The majority (92%) of students said they had already been vaccinated against coronavirus (COVID-19) at least once; not significantly different to late November 2021 (90%).
Of the students who had received at least one vaccine dose, 71% reported that they had received the booster vaccination (65% of all students), whereas 28% reported that they had not received one.
7 in 10 (70%) students who had not received a booster dose reported that they were very or fairly likely to have one, or had an appointment confirmed.
The majority (91%) of students said they would request a test if they developed COVID-19 symptoms.
Over half (62%) of students reported that they would stay at home for at least five days if they developed symptoms of COVID-19; similar to that in late November 2021 when the legal isolation period was 10 days (60%).
The average life satisfaction score for students was 6.6 out of 10, which was significantly lower than the adult population in Great Britain (7.0), but not significantly different to 16- to 29-year-olds (6.6).
The proportion of students feeling lonely often or always was 17%, significantly higher than the adult population in Great Britain (7%).
More than a third (36%) of students reported that their mental health and well-being had worsened since the start of the Autumn 2021 term; a statistically significant increase on late November 2021 (28%).
Of students who were enrolled in an educational institution during the 2020 to 2021 academic year, 45% indicated that their academic performance has been better since the start of the Autumn 2021 term compared with the previous academic year.
Over one-quarter (27%) of students had received zero hours of in-person teaching in the previous seven days; this is consistent with late November 2021 (24%) but significantly lower than late May 2021 (77%).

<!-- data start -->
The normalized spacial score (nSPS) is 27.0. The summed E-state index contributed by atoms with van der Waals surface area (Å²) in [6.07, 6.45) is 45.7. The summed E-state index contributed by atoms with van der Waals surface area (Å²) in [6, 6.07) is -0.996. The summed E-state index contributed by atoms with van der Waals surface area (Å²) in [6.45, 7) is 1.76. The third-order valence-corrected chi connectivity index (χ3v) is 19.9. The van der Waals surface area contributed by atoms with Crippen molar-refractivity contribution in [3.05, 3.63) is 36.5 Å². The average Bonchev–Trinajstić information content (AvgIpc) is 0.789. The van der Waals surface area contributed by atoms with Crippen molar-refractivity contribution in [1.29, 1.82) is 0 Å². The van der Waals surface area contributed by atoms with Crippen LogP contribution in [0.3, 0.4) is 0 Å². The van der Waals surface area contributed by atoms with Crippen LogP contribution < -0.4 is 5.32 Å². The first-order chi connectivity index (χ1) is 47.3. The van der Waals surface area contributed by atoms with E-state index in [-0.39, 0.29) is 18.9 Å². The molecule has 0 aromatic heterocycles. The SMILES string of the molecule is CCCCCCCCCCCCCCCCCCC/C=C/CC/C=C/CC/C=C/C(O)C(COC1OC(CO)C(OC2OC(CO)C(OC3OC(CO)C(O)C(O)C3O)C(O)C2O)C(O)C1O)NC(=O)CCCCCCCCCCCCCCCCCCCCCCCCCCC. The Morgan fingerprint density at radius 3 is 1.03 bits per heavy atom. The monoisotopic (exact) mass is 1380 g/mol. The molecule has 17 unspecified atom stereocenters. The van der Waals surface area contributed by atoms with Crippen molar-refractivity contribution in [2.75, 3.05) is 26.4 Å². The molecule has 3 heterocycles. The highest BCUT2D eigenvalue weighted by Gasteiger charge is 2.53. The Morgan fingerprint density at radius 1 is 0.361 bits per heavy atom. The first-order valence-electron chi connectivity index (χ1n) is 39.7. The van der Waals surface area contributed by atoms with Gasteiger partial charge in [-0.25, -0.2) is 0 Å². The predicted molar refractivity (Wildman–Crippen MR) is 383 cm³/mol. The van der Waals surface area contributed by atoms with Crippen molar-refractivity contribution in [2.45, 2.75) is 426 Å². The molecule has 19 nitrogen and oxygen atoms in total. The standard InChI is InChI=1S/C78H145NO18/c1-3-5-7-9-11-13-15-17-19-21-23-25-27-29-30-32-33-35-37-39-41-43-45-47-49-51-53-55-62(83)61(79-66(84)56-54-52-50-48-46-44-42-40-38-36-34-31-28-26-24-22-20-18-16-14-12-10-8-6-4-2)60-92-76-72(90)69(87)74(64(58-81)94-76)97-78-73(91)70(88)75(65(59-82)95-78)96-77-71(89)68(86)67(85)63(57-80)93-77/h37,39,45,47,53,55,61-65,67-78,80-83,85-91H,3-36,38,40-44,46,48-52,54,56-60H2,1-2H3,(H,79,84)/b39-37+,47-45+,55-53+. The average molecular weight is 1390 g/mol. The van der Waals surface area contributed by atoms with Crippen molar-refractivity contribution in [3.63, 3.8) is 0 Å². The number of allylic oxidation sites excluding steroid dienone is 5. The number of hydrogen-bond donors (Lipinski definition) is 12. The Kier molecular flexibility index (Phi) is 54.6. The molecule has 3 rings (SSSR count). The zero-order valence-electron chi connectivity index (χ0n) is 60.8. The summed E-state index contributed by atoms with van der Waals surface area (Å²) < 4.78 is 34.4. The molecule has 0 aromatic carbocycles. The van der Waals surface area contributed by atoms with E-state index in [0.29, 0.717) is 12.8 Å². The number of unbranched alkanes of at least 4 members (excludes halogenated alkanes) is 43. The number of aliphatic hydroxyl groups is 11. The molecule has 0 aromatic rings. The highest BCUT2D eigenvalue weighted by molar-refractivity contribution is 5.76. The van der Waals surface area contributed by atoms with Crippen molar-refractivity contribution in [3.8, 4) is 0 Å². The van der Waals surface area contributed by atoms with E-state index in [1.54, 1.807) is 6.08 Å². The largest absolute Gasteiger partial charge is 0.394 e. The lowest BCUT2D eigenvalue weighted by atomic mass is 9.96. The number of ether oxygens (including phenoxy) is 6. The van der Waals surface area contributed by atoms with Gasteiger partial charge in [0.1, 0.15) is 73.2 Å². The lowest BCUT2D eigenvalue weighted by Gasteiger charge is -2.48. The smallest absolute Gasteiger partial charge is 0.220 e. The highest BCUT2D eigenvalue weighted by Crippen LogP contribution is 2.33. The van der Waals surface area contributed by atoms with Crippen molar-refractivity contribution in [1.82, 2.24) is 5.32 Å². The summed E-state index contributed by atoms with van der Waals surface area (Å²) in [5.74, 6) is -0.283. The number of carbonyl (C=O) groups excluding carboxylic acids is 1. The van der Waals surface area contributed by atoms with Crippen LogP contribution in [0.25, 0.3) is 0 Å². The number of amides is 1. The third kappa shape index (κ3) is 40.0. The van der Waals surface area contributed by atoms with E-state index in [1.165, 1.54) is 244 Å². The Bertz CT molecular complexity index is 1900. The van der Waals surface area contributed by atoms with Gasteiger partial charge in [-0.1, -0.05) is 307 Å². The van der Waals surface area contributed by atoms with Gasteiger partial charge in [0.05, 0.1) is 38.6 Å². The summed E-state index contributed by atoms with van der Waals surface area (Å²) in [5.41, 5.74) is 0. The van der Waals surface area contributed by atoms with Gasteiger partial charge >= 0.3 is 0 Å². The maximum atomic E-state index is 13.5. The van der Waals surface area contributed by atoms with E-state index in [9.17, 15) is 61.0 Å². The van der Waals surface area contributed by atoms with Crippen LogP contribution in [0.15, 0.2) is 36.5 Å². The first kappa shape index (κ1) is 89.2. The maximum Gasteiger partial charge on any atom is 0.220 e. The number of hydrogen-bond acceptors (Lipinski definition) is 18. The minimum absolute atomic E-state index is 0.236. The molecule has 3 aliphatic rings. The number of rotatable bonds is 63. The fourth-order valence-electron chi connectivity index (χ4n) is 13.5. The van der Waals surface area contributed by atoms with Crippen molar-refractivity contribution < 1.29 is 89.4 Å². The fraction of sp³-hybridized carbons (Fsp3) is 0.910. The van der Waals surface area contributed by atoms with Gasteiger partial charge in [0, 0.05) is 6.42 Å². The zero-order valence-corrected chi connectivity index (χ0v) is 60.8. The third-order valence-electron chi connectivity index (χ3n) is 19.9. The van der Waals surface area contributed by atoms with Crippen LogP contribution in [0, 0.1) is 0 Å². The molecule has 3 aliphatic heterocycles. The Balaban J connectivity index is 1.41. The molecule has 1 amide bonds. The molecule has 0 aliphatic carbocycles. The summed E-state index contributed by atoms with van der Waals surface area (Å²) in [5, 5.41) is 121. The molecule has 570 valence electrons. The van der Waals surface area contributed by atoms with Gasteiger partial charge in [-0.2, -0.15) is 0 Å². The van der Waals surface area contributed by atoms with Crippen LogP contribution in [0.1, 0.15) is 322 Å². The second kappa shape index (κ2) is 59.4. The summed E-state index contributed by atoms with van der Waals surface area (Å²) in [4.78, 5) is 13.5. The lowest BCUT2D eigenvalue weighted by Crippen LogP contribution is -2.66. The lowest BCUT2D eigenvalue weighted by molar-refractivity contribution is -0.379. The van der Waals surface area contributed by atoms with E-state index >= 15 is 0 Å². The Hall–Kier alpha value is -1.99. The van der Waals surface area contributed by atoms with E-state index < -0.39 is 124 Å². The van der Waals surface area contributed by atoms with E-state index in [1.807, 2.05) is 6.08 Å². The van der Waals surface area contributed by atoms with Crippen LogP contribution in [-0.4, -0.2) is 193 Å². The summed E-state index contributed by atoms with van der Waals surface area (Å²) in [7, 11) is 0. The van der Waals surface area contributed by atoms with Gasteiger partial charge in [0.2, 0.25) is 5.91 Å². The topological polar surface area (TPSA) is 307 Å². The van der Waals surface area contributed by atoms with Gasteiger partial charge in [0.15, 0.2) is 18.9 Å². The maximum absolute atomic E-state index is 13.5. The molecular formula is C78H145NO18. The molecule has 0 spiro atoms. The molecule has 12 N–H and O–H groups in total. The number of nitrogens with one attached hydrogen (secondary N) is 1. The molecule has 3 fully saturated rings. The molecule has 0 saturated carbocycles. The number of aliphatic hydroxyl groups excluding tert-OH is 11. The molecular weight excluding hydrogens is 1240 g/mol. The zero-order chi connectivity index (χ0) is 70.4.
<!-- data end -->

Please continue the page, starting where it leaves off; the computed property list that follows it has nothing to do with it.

The Office for National Statistics (ONS) is conducting a survey analysing student behaviour during the coronavirus (COVID-19) pandemic. This survey is called the Student COVID-19 Insights Survey (SCIS). University students included are those that are studying on Foundation to Postgraduate level programmes at universities in England.
The survey was conducted between 25 February and 7 March 2022 using an online survey tool and all answers were self-reported. A total of 100,000 students in English universities were invited to take part via their email address held by the National Union of Students (NUS). An email was sent from the NUS with a response rate of 0.7%. We would like to thank the NUS and acknowledge the important role they had in conducting this survey.
At the time the survey was conducted, there were no restrictions to teaching and learning in higher education (HE) providers as a result of COVID-19. More information can be found in the Higher education COVID-19 operational guidance.
Estimates in this report are based on weighted counts that are representative of the population of students studying at universities in England. Population totals are taken from the Higher Education Statistics Agency (HESA) 2019/20 estimates. Estimates are weighted for sex, age and region of university provider.
Uncertainty in the data
The experimental statistics presented in this bulletin contain uncertainty. As with all survey data based on a sample, there is an element of uncertainty as they are susceptible to respondent error and bias.
Adult population in Great Britain
Where possible, comparisons have been drawn with the Opinions and Lifestyle Survey (OPN) to compare the experiences and behaviours of students with the adult population in Great Britain. The comparisons are used to give a broad idea of the different experiences of each group but the statistics measure data from different timeframes, slightly different questions and different sampling methods so are not directly comparable. The period of the OPN used for comparison was 16 to 27 February 2022.
The statistical significance of differences has been determined by non-overlapping confidence intervals. A confidence interval gives an indication of the degree of uncertainty of an estimate, showing the precision of a sample estimate. The 95% confidence intervals are calculated so that if we repeated the study many times, 95% of the time, the true unknown value would lie between the lower and upper confidence limits. A wider interval indicates more uncertainty in the estimate.Nôl i'r tabl cynnwys
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